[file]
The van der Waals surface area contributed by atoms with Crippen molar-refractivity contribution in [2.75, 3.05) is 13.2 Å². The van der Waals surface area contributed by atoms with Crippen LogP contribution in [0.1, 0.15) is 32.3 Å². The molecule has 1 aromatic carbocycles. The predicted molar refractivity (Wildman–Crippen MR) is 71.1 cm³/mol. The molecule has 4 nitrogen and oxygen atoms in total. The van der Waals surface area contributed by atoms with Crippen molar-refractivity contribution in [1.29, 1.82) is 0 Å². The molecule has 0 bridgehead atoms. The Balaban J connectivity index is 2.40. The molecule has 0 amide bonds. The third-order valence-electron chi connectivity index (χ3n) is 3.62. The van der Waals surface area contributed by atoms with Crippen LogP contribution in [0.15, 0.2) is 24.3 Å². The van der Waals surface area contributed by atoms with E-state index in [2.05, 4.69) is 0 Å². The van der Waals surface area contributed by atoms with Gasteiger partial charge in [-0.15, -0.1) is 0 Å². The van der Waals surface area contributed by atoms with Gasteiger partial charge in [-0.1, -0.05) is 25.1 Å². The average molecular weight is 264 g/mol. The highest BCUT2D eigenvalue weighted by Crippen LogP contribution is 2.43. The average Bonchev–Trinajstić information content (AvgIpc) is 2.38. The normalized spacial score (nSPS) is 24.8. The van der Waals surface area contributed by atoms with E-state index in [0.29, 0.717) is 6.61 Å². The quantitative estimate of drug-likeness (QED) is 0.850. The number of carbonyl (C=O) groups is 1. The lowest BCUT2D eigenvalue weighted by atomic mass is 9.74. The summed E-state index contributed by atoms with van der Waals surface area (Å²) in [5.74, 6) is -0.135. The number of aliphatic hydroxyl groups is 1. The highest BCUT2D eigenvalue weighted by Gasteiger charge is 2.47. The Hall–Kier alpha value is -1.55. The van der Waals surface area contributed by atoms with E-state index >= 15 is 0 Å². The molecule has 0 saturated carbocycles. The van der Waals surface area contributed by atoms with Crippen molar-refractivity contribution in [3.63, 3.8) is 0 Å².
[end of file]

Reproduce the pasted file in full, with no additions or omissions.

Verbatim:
The van der Waals surface area contributed by atoms with Crippen molar-refractivity contribution in [2.75, 3.05) is 13.2 Å². The van der Waals surface area contributed by atoms with Crippen LogP contribution in [0.1, 0.15) is 32.3 Å². The molecule has 1 aromatic carbocycles. The predicted molar refractivity (Wildman–Crippen MR) is 71.1 cm³/mol. The molecule has 4 nitrogen and oxygen atoms in total. The van der Waals surface area contributed by atoms with Crippen molar-refractivity contribution in [1.29, 1.82) is 0 Å². The molecule has 0 bridgehead atoms. The Balaban J connectivity index is 2.40. The molecule has 0 amide bonds. The third-order valence-electron chi connectivity index (χ3n) is 3.62. The van der Waals surface area contributed by atoms with Crippen LogP contribution in [0.15, 0.2) is 24.3 Å². The van der Waals surface area contributed by atoms with E-state index in [2.05, 4.69) is 0 Å². The van der Waals surface area contributed by atoms with Gasteiger partial charge in [-0.15, -0.1) is 0 Å². The van der Waals surface area contributed by atoms with Gasteiger partial charge in [-0.1, -0.05) is 25.1 Å². The average molecular weight is 264 g/mol. The highest BCUT2D eigenvalue weighted by Crippen LogP contribution is 2.43. The average Bonchev–Trinajstić information content (AvgIpc) is 2.38. The normalized spacial score (nSPS) is 24.8. The van der Waals surface area contributed by atoms with E-state index in [0.29, 0.717) is 6.61 Å². The quantitative estimate of drug-likeness (QED) is 0.850. The number of carbonyl (C=O) groups is 1. The lowest BCUT2D eigenvalue weighted by atomic mass is 9.74. The summed E-state index contributed by atoms with van der Waals surface area (Å²) in [5.74, 6) is -0.135. The number of aliphatic hydroxyl groups is 1. The highest BCUT2D eigenvalue weighted by Gasteiger charge is 2.47. The Hall–Kier alpha value is -1.55. The van der Waals surface area contributed by atoms with E-state index >= 15 is 0 Å². The molecule has 0 saturated carbocycles. The van der Waals surface area contributed by atoms with Crippen molar-refractivity contribution in [3.63, 3.8) is 0 Å².